Meanwhile, where is our Congress on this? Where are our politicians? Where is the honesty in our Government?

    Struggling Home Owners, it is time we stand up and not take this anymore. We don't need one attorney, we need to start a movement that is loud and clear to those people that we elected to be stewards, overseers, of our overall interest to actually do their jobs.

    In my honest opinion, Rep. Honorable Elijah Cummings, Ranking Member of the Committee on Oversight & Government Reform and although he is human, and not infallible has shown the necessary gull to grill the crooks that undermine our everyday confidence in our Government. Heads up: I have no affiliation politically to this committee or the Honorable Representative, I base my recommendation to all who are fed up to reach out to this committee as it is their role to demand answers and ask the tough questions that many of us will never have a chance to due to lack of financial resources and simply due to being emotionally drained and worn out with the corruption implosion that we are facing.

    http://democrats.oversight.house.gov/investigations/investigation-of-housing-and-foreclosure-crisis

    While we watch the news, I am afraid there is a second "housing bubble" forming by way of the Mortgage Servicing Industry who has only shown reluctance to follow even the latest guidelines and changes to Consumer Protection Laws.
  • Brian | | 27 Oct 2016, 12:43 AM Agree 0
    According to Oregon law enforcement, Seterus/IBM had one of the largest homicide cover ups in the states history, four IBM employees where charged with conspiracy in the death of a woman.

    http://www.oregonlive.com/portland/index.ssf/2012/11/cover-up_of_fatal_hit-and-run.html
  • Brian | | 27 Oct 2016, 12:51 AM Agree 0
    Lender Services n/k/a Seterus: Stupidest Strategic Move Since AOL-Time Warner Merger

    February 13, 2012Michael Olenick

    IBM is the second most valuable brand in the world, according to Intebrand’s 2011 Ranking of the Top 100 Brands. Not the second most value technology brand, nor the second most valuable American brand .. the second most valuable of any brand, anywhere.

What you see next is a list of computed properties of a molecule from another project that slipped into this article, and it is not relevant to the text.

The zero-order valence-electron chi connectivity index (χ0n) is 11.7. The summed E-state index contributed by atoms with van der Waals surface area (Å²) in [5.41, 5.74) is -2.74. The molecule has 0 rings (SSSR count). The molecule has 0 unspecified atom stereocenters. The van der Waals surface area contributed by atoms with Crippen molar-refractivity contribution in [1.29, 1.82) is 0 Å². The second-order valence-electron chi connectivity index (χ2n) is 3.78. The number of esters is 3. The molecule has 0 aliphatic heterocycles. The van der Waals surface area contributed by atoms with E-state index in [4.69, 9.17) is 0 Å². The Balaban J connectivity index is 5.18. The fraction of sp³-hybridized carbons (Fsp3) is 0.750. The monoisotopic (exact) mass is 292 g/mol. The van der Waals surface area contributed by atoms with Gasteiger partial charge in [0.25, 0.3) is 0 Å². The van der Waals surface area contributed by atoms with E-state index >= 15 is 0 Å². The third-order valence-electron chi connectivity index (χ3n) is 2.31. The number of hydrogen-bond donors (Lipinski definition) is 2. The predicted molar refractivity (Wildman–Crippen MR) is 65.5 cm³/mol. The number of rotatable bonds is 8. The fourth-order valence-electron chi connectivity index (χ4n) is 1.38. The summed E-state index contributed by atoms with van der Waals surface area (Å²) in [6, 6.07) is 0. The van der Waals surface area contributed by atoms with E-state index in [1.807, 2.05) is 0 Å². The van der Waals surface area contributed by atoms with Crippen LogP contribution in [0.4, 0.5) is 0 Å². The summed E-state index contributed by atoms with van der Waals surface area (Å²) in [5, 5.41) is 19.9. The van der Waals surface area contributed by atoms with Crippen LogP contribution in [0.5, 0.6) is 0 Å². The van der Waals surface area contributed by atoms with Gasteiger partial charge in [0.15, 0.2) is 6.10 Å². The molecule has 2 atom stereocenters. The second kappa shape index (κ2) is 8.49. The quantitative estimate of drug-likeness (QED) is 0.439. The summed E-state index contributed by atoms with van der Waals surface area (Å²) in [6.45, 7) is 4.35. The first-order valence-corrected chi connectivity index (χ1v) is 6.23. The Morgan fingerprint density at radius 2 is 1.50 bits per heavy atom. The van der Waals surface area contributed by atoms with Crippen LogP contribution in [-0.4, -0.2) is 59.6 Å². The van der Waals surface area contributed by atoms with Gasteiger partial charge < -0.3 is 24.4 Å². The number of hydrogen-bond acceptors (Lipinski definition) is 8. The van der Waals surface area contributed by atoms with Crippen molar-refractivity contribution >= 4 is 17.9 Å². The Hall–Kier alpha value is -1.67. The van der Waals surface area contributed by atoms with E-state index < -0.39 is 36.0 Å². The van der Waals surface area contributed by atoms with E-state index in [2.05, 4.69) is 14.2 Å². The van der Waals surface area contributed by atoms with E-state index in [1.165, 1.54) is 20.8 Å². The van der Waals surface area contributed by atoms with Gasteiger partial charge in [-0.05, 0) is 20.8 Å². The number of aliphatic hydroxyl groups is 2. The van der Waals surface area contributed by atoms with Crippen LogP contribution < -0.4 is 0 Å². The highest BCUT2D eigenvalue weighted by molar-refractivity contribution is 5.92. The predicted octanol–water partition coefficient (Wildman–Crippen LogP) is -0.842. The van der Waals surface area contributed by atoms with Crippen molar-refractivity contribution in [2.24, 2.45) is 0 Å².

IBM’s name alone is worth a whopping $69.9 billion dollars. Only Coca-Cola is worth more, and just barely, at $71.9 billion. Microsoft comes in third at $59 billion, Google fourth at $55.3 billion, GE at $42.8 billion .. Apple is a all the way down at eighth, with their iconic apple valued at $33.5 billion.

    IBM’s market cap is $223 billion, so their good name alone accounts for 31% of the company’s value. Let’s think about that: almost one out of every three dollars this 100 year-old tech behemoth is worth comes from their good name, their reputation as the bedrock of technology, integrity, and brilliance.

    When I think of IBM I think of scientists wearing white lab coats toiling away around the world to build HAL, the self aware computer that even entry-level Geeks recognizes as a one-letter decrement of IBM.

    HAL, which IBM is still trying to build, lost his mind, somebody within IBM’s strategic planning group seems to have done the same and decided to ramp up “IBM Lender Services,” a foreclosure fraud-factory.

    Somebody in corporate communications must have recognized that putting almost $70 billion at risk to run a document sewage plant seemed like a bad bet, so in 2011 they changed the name to “Seterus.” I don’t know if Seterus is derived from the Indonesian name “Seteru,” meaning enemy, though if so the point’s well taken: IBM Lender Services/Seterus is the worst enemy to IBM’s good name in the company’s history.

    For the sake of simplicity, and because they deserve to be mocked for this wildly irresponsible move, I’ll continue to use their own original name — the name stamped on countless fraudulent court records — IBM Lender Services.

    It seems like at the end of every bubble there’s an obligatory insane strategic move by a major corporation; moving a business with $107 billion in revenue into fraudulent foreclosure processing is arguably worse than the infamous AOL-Time Warner acquisition. Let’s review that deal. On Jan. 10, 2000 AOL announced it was acquiring Time Warner in a “historic merger.” Time-Warner’s stock was trading at $189.75. Two and a half years later, on Jul. 29, 2002, a share of that same stock was worth $39.90.